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Joined
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Messages
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Location
Twin Cities, Minnesota
@ Steve,

Perhaps, we need to clarify, organic ... Here is E.U. we do not graze our animals on " in-substainable " terroirs ...
Hi Margi,

"Organic" in the US is defined as "foods that are produced using methods that do not involve modern synthetic inputs such as synthetic pesticides and chemical fertilizers, do not contain genetically modified organisms, and are not processed using irradiation, industrial solvents, or chemical food additives."

What you describe sounds like what we would refer to here as "pastured milk". In other words, the cow from which the milk came has only eaten grass. It may or may not be organic. It may or may not be raw.

Pasteurization refers to the heating method used to retard bacterial growth and improve shelf life. Pasteurized milk is heated to 165 F for 15-30 seconds. It has a shelf life of 2-3 weeks.

Ultra-pasteurized milk is heated to 280 F for at least a second. UP milk has a shelf life of 2 or more MONTHS. It doesn't require refrigeration until after it's been opened. The heating process also breaks down some of the proteins, and this is why it isn't suitable for most cheese making.

Unfortunately, most organic milk in the US is ultra-pasteurized. Organic milk tends to not sell as quickly, so grocers prefer the products with longer shelf life. I wish this were not the case.

Definitions aside, I would agree that the best milk for making any kind of cheese is raw, fresh, farm milk. If you can get it, that is. In many places here it's illegal to sell it. The second best choice would be pasteurized store milk. And while I use many organic products, I don't feel that organic milk is a good choice for making cheese unless you know that it's not been ultra-pasteurized. It will say this on the label.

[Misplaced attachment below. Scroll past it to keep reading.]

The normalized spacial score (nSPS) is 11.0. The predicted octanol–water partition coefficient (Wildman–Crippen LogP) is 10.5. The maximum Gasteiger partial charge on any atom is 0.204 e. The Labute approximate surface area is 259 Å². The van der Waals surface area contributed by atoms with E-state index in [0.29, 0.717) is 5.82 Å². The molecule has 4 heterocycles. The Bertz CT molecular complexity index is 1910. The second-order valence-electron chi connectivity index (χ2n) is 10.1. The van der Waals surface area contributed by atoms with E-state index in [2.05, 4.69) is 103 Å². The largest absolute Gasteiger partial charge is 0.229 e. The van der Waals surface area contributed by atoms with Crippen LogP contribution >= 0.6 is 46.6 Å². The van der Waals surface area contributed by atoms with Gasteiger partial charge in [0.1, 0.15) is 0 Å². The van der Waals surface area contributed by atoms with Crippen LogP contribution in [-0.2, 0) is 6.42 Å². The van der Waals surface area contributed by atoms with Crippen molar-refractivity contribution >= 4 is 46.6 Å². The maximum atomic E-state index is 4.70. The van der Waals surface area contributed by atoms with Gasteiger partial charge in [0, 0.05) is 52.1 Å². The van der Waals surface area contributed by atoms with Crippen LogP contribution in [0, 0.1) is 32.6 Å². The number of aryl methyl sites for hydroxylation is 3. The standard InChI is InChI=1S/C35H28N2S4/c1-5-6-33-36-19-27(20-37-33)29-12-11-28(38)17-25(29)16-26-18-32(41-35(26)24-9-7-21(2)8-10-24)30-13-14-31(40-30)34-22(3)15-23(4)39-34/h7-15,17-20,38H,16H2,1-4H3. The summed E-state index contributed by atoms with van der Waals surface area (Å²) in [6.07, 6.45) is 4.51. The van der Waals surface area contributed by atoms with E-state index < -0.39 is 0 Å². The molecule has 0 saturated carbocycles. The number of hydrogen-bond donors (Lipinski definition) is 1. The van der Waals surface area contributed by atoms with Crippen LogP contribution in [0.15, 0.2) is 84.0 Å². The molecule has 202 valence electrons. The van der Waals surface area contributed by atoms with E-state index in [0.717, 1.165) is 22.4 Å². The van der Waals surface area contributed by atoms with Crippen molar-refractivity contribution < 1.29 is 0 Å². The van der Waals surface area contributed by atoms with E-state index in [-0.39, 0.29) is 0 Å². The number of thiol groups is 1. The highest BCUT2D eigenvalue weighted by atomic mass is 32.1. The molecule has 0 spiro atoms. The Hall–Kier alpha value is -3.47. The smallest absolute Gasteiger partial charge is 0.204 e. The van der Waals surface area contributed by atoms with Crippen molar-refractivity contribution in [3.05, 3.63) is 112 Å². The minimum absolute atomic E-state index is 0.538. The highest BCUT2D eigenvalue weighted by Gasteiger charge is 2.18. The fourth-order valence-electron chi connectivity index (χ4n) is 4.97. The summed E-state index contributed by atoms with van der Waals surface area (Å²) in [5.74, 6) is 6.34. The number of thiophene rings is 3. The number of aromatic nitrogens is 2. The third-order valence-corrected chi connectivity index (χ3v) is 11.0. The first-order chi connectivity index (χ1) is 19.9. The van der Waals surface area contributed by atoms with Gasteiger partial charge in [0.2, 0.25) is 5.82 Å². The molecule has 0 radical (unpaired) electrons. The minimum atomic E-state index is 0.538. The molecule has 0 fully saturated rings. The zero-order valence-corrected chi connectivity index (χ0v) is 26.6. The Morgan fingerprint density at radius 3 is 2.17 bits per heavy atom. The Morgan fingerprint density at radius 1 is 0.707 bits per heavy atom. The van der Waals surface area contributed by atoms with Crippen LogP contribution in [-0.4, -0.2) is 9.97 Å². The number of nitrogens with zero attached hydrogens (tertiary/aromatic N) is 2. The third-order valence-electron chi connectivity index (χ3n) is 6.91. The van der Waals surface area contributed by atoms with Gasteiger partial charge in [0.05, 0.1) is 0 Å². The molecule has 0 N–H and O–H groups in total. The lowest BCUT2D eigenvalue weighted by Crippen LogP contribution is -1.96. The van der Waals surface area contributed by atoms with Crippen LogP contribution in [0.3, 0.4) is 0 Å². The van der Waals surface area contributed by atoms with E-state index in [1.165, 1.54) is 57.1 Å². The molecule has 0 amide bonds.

Last edited:

taxlady

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I just recently saw filtered organic milk. Well, they claim it is organic, but they didn't say who, if anyone, did the certification.

Most of the organic milk I see is at the health food store and not ultra-pasteurized.
 

CraigC

Master Chef
Joined
Jan 27, 2011
Messages
6,483
Slang for mozzarella (cows milk). Just like ricotta is sometimes refered to as pot cheese.
 

Margi Cintrano

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Location
Both in Italy and Spain
@ Bill,

I have seen buttermilk too ... However, it does not exist in Mediterranean and I have never used this product ... I prefer as Natural as possible, which means, nothing in cans, plastic, frozen, jars or wax cartons ... if possible !

Thanks for feedback.
Margi.
 

Margi Cintrano

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Messages
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Location
Both in Italy and Spain
@ Craig.

Entiendo muy bien ahora ... I understand very well now ... Thanks for explaining.

Where are the USA Ales for the wine post I had started ? Have u read my message ?

Happy Easter.
Kindest.
Margi.
 
Last edited:

CharlieD

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I do not make ricotta, but every once in a while (mostly if somebody gives me some milk for free) I'd make, what's called Farmers Cheese here in the States. I like the home made one better than the store bought becasue you can control the moisture in the end product. Also you can add salt or even other herbs, ok I do not add herbs, but it can be done. Unlike ricotta it doesn't really have a curd, it is pasty rather product. Doesn't taste like past though.
 

justplainbill

Executive Chef
Joined
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Messages
4,206
Location
Eastern Long Island, New York
I do not make ricotta, but every once in a while (mostly if somebody gives me some milk for free) I'd make, what's called Farmers Cheese here in the States. I like the home made one better than the store bought becasue you can control the moisture in the end product. Also you can add salt or even other herbs, ok I do not add herbs, but it can be done. Unlike ricotta it doesn't really have a curd, it is pasty rather product. Doesn't taste like past though.
We like blintzes filled with farmer's cheese.